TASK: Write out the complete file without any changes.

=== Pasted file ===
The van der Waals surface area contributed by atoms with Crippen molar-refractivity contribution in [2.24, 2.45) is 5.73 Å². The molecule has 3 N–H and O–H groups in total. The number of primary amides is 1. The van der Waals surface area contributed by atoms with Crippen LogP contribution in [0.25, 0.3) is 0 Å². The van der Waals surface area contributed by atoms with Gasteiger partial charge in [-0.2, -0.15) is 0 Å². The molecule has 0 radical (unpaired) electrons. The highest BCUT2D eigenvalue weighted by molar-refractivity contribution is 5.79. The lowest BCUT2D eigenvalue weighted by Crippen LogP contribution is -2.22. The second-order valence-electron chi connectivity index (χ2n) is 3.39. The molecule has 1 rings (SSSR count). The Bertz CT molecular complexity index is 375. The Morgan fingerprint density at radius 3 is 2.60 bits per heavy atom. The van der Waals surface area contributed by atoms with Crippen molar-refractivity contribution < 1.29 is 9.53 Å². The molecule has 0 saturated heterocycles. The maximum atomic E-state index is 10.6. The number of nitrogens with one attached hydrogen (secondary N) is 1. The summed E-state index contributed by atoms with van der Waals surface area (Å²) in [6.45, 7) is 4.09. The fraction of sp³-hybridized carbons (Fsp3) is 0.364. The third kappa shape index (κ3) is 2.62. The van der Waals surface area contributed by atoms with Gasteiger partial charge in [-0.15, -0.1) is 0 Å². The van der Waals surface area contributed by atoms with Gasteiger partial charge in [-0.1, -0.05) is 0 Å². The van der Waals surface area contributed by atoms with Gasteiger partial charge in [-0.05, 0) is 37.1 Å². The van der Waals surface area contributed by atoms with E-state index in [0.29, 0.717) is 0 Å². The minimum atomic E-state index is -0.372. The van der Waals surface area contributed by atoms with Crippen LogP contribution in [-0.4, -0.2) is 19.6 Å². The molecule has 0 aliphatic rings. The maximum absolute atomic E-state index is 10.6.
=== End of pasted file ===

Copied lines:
The van der Waals surface area contributed by atoms with Crippen molar-refractivity contribution in [2.24, 2.45) is 5.73 Å². The molecule has 3 N–H and O–H groups in total. The number of primary amides is 1. The van der Waals surface area contributed by atoms with Crippen LogP contribution in [0.25, 0.3) is 0 Å². The van der Waals surface area contributed by atoms with Gasteiger partial charge in [-0.2, -0.15) is 0 Å². The molecule has 0 radical (unpaired) electrons. The highest BCUT2D eigenvalue weighted by molar-refractivity contribution is 5.79. The lowest BCUT2D eigenvalue weighted by Crippen LogP contribution is -2.22. The second-order valence-electron chi connectivity index (χ2n) is 3.39. The molecule has 1 rings (SSSR count). The Bertz CT molecular complexity index is 375. The Morgan fingerprint density at radius 3 is 2.60 bits per heavy atom. The van der Waals surface area contributed by atoms with Crippen molar-refractivity contribution < 1.29 is 9.53 Å². The molecule has 0 saturated heterocycles. The maximum atomic E-state index is 10.6. The number of nitrogens with one attached hydrogen (secondary N) is 1. The summed E-state index contributed by atoms with van der Waals surface area (Å²) in [6.45, 7) is 4.09. The fraction of sp³-hybridized carbons (Fsp3) is 0.364. The third kappa shape index (κ3) is 2.62. The van der Waals surface area contributed by atoms with Gasteiger partial charge in [-0.15, -0.1) is 0 Å². The van der Waals surface area contributed by atoms with Gasteiger partial charge in [-0.1, -0.05) is 0 Å². The van der Waals surface area contributed by atoms with Gasteiger partial charge in [-0.05, 0) is 37.1 Å². The van der Waals surface area contributed by atoms with E-state index in [0.29, 0.717) is 0 Å². The minimum atomic E-state index is -0.372. The van der Waals surface area contributed by atoms with Crippen LogP contribution in [-0.4, -0.2) is 19.6 Å². The molecule has 0 aliphatic rings. The maximum absolute atomic E-state index is 10.6.